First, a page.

One of China’s earliest online education platforms, Koolearn, announced Monday that it will end its academic training services from kindergarten through the ninth grade in the Chinese mainland by the end of November.
Koolearn’s board of directors said the decision would have a significant impact on its earnings, as businesses involving kids from kindergarten to the ninth grade, or K-9, account for up to 40% of its total revenues. The company said it will shift its focus to other educational products and services that don’t involve students enrolled in the K-9 program.
The company is the latest to fall victim to China’s most recent education reform, barring academic tutoring agencies from seeking financing by listing on the stock market. Koolearn Technology Holding Limited, owned by education powerhouse New Oriental Education and Technology Group, was founded in 2005 and listed on the Hong Kong Stock Exchange in 2019.
As of May 2020, Koolearn had 7,094 full-time employees, with an additional 6,683 part-time staff. Last month, some employees claimed online that their supervisor was trying to “optimize his team” by setting unreasonably high goals and cutting salaries by 20% if they failed to reach targets.
A teacher with New Oriental Education, who declined to be named due to privacy reasons, said some supervisors were reducing staff salaries, adjusting their positions, or arranging no classes to force them to leave schools without severances. She claimed the company hadn’t paid her full salary for September and accused the company of faking her “voluntary resignation.”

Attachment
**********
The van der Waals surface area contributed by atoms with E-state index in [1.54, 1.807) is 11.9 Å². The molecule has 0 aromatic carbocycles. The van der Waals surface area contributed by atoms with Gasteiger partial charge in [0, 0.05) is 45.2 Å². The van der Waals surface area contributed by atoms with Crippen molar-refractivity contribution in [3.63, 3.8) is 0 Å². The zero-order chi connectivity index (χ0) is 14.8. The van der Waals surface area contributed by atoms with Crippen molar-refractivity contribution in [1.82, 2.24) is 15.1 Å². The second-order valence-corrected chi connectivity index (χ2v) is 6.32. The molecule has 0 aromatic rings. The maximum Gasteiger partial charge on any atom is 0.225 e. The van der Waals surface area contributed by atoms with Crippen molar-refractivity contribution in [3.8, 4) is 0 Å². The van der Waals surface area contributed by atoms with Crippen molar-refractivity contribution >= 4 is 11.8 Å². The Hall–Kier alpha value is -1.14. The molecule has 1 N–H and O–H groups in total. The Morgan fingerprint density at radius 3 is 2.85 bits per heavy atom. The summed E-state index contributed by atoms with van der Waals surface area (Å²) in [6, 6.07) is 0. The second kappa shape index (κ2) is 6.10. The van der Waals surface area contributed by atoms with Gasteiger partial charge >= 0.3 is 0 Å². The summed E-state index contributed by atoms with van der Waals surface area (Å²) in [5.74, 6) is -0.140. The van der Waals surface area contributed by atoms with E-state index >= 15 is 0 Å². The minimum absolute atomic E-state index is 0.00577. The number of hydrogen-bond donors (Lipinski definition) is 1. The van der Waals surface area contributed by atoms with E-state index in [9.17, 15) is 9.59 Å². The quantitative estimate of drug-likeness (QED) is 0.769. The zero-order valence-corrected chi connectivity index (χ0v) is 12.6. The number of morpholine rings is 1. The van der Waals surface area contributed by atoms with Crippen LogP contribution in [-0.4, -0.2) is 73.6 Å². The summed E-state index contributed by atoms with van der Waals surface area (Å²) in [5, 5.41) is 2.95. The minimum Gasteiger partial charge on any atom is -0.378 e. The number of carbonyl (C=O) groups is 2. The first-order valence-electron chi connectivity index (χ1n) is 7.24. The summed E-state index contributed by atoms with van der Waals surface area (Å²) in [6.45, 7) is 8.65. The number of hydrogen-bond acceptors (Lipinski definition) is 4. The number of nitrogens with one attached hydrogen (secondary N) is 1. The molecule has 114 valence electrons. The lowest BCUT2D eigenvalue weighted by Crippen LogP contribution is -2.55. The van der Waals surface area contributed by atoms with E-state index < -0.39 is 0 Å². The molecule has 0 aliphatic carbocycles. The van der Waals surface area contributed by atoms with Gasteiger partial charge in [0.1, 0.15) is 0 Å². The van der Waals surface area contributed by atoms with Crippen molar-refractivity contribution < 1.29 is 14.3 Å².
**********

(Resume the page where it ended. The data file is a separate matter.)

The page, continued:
“The problem hasn’t been addressed after nearly a month,” the teacher in the eastern city of Wenzhou, told Sixth Tone. “The human resources staff asked me to file the case with the city’s arbitration office, but there’s no room for negotiations from their side.”
When reached by Sixth Tone on Tuesday, the human resources department at New Oriental Education’s Wenzhou office declined to comment and referred to its headquarters in Beijing.
Koolearn’s announcement on Monday came nearly a month after its parent company, New Oriental Education, said it would lay off over 40,000 staff by the end of this year and scrap its entire tutoring business targeting primary and middle school students. Several other companies, including the education arm of internet giant ByteDance and another industry giant Juren Education, are either scaling back staff or ceasing operations altogether.
Editor: Bibek Bhandari.
(Header image: IC)